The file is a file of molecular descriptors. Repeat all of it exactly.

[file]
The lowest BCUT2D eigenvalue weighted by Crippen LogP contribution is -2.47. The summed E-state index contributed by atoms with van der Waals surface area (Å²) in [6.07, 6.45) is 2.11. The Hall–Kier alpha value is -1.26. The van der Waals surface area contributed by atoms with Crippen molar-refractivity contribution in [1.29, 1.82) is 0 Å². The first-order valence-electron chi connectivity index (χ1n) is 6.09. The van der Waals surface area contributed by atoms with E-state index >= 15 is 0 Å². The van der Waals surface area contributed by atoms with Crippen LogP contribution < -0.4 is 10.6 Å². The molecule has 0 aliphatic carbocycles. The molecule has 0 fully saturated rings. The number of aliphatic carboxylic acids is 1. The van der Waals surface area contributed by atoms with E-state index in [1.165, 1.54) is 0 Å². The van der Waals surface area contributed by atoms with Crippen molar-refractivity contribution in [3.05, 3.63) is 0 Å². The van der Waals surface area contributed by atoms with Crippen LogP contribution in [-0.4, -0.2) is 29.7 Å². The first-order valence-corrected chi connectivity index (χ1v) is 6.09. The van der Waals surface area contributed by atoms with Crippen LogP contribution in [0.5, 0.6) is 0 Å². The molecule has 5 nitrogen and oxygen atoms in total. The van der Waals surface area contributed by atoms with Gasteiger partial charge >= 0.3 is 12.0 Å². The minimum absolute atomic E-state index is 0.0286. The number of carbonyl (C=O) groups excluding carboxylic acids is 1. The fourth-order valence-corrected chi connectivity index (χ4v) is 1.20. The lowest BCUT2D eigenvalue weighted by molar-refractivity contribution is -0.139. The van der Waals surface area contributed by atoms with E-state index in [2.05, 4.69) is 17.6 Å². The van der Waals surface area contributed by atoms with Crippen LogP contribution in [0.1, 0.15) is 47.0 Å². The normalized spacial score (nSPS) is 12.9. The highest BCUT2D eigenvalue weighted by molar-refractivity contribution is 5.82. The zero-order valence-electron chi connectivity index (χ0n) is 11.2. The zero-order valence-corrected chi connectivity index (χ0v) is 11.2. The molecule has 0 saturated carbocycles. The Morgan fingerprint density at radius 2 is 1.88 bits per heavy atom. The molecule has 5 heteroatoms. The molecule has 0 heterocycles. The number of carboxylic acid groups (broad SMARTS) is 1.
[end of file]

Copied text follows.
The lowest BCUT2D eigenvalue weighted by Crippen LogP contribution is -2.47. The summed E-state index contributed by atoms with van der Waals surface area (Å²) in [6.07, 6.45) is 2.11. The Hall–Kier alpha value is -1.26. The van der Waals surface area contributed by atoms with Crippen molar-refractivity contribution in [1.29, 1.82) is 0 Å². The first-order valence-electron chi connectivity index (χ1n) is 6.09. The van der Waals surface area contributed by atoms with E-state index >= 15 is 0 Å². The van der Waals surface area contributed by atoms with Crippen LogP contribution < -0.4 is 10.6 Å². The molecule has 0 aliphatic carbocycles. The molecule has 0 fully saturated rings. The number of aliphatic carboxylic acids is 1. The van der Waals surface area contributed by atoms with E-state index in [1.165, 1.54) is 0 Å². The van der Waals surface area contributed by atoms with Crippen molar-refractivity contribution in [3.05, 3.63) is 0 Å². The van der Waals surface area contributed by atoms with Crippen LogP contribution in [-0.4, -0.2) is 29.7 Å². The first-order valence-corrected chi connectivity index (χ1v) is 6.09. The van der Waals surface area contributed by atoms with Crippen LogP contribution in [0.5, 0.6) is 0 Å². The molecule has 5 nitrogen and oxygen atoms in total. The van der Waals surface area contributed by atoms with Gasteiger partial charge >= 0.3 is 12.0 Å². The minimum absolute atomic E-state index is 0.0286. The number of carbonyl (C=O) groups excluding carboxylic acids is 1. The fourth-order valence-corrected chi connectivity index (χ4v) is 1.20. The lowest BCUT2D eigenvalue weighted by molar-refractivity contribution is -0.139. The van der Waals surface area contributed by atoms with E-state index in [2.05, 4.69) is 17.6 Å². The van der Waals surface area contributed by atoms with Crippen LogP contribution in [0.1, 0.15) is 47.0 Å². The normalized spacial score (nSPS) is 12.9. The highest BCUT2D eigenvalue weighted by molar-refractivity contribution is 5.82. The zero-order valence-electron chi connectivity index (χ0n) is 11.2. The zero-order valence-corrected chi connectivity index (χ0v) is 11.2. The molecule has 0 saturated carbocycles. The Morgan fingerprint density at radius 2 is 1.88 bits per heavy atom. The molecule has 5 heteroatoms. The molecule has 0 heterocycles. The number of carboxylic acid groups (broad SMARTS) is 1.